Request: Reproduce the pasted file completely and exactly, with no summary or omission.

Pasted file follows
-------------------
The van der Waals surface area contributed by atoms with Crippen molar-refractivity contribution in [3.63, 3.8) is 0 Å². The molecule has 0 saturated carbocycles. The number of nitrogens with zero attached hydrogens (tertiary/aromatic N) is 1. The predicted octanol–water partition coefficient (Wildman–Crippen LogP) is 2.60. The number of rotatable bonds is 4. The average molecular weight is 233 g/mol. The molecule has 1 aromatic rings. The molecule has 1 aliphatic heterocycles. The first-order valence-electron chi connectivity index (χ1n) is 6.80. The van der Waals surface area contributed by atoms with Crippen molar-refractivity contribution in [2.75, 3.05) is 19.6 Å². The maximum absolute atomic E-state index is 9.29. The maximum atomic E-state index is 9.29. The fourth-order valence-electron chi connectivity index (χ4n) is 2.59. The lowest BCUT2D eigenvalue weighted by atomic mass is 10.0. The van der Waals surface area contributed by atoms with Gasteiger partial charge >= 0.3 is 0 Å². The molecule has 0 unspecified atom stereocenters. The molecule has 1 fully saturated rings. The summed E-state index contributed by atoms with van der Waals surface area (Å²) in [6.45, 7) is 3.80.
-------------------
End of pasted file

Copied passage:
The van der Waals surface area contributed by atoms with Crippen molar-refractivity contribution in [3.63, 3.8) is 0 Å². The molecule has 0 saturated carbocycles. The number of nitrogens with zero attached hydrogens (tertiary/aromatic N) is 1. The predicted octanol–water partition coefficient (Wildman–Crippen LogP) is 2.60. The number of rotatable bonds is 4. The average molecular weight is 233 g/mol. The molecule has 1 aromatic rings. The molecule has 1 aliphatic heterocycles. The first-order valence-electron chi connectivity index (χ1n) is 6.80. The van der Waals surface area contributed by atoms with Crippen molar-refractivity contribution in [2.75, 3.05) is 19.6 Å². The maximum absolute atomic E-state index is 9.29. The maximum atomic E-state index is 9.29. The fourth-order valence-electron chi connectivity index (χ4n) is 2.59. The lowest BCUT2D eigenvalue weighted by atomic mass is 10.0. The van der Waals surface area contributed by atoms with Gasteiger partial charge >= 0.3 is 0 Å². The molecule has 0 unspecified atom stereocenters. The molecule has 1 fully saturated rings. The summed E-state index contributed by atoms with van der Waals surface area (Å²) in [6.45, 7) is 3.80.